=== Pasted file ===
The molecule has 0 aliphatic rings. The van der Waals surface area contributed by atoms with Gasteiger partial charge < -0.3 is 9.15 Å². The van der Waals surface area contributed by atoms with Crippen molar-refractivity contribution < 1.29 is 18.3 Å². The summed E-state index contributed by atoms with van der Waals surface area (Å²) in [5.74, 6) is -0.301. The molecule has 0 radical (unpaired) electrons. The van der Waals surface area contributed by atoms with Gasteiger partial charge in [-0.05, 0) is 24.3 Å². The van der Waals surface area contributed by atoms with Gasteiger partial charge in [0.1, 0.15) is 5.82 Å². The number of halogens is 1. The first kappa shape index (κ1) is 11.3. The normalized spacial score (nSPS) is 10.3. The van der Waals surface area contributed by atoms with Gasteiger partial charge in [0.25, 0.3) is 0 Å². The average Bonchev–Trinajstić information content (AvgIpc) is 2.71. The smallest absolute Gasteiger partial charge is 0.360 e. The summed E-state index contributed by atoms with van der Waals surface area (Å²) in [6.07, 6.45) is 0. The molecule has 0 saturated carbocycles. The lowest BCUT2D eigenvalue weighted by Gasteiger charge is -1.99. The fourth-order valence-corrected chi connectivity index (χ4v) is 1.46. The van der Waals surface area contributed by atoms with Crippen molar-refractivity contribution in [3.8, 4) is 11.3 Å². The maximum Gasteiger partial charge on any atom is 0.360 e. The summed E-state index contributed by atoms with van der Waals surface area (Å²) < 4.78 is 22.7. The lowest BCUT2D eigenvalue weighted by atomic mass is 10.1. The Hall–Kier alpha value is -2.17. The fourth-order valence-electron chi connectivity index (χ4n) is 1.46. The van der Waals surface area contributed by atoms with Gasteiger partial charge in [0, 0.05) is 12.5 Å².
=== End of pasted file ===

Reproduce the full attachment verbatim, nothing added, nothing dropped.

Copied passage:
The molecule has 0 aliphatic rings. The van der Waals surface area contributed by atoms with Gasteiger partial charge < -0.3 is 9.15 Å². The van der Waals surface area contributed by atoms with Crippen molar-refractivity contribution < 1.29 is 18.3 Å². The summed E-state index contributed by atoms with van der Waals surface area (Å²) in [5.74, 6) is -0.301. The molecule has 0 radical (unpaired) electrons. The van der Waals surface area contributed by atoms with Gasteiger partial charge in [-0.05, 0) is 24.3 Å². The van der Waals surface area contributed by atoms with Gasteiger partial charge in [0.1, 0.15) is 5.82 Å². The number of halogens is 1. The first kappa shape index (κ1) is 11.3. The normalized spacial score (nSPS) is 10.3. The van der Waals surface area contributed by atoms with Gasteiger partial charge in [0.25, 0.3) is 0 Å². The average Bonchev–Trinajstić information content (AvgIpc) is 2.71. The smallest absolute Gasteiger partial charge is 0.360 e. The summed E-state index contributed by atoms with van der Waals surface area (Å²) in [6.07, 6.45) is 0. The molecule has 0 saturated carbocycles. The lowest BCUT2D eigenvalue weighted by Gasteiger charge is -1.99. The fourth-order valence-corrected chi connectivity index (χ4v) is 1.46. The van der Waals surface area contributed by atoms with Crippen molar-refractivity contribution in [3.8, 4) is 11.3 Å². The maximum Gasteiger partial charge on any atom is 0.360 e. The summed E-state index contributed by atoms with van der Waals surface area (Å²) < 4.78 is 22.7. The lowest BCUT2D eigenvalue weighted by atomic mass is 10.1. The Hall–Kier alpha value is -2.17. The fourth-order valence-electron chi connectivity index (χ4n) is 1.46. The van der Waals surface area contributed by atoms with Gasteiger partial charge in [0, 0.05) is 12.5 Å².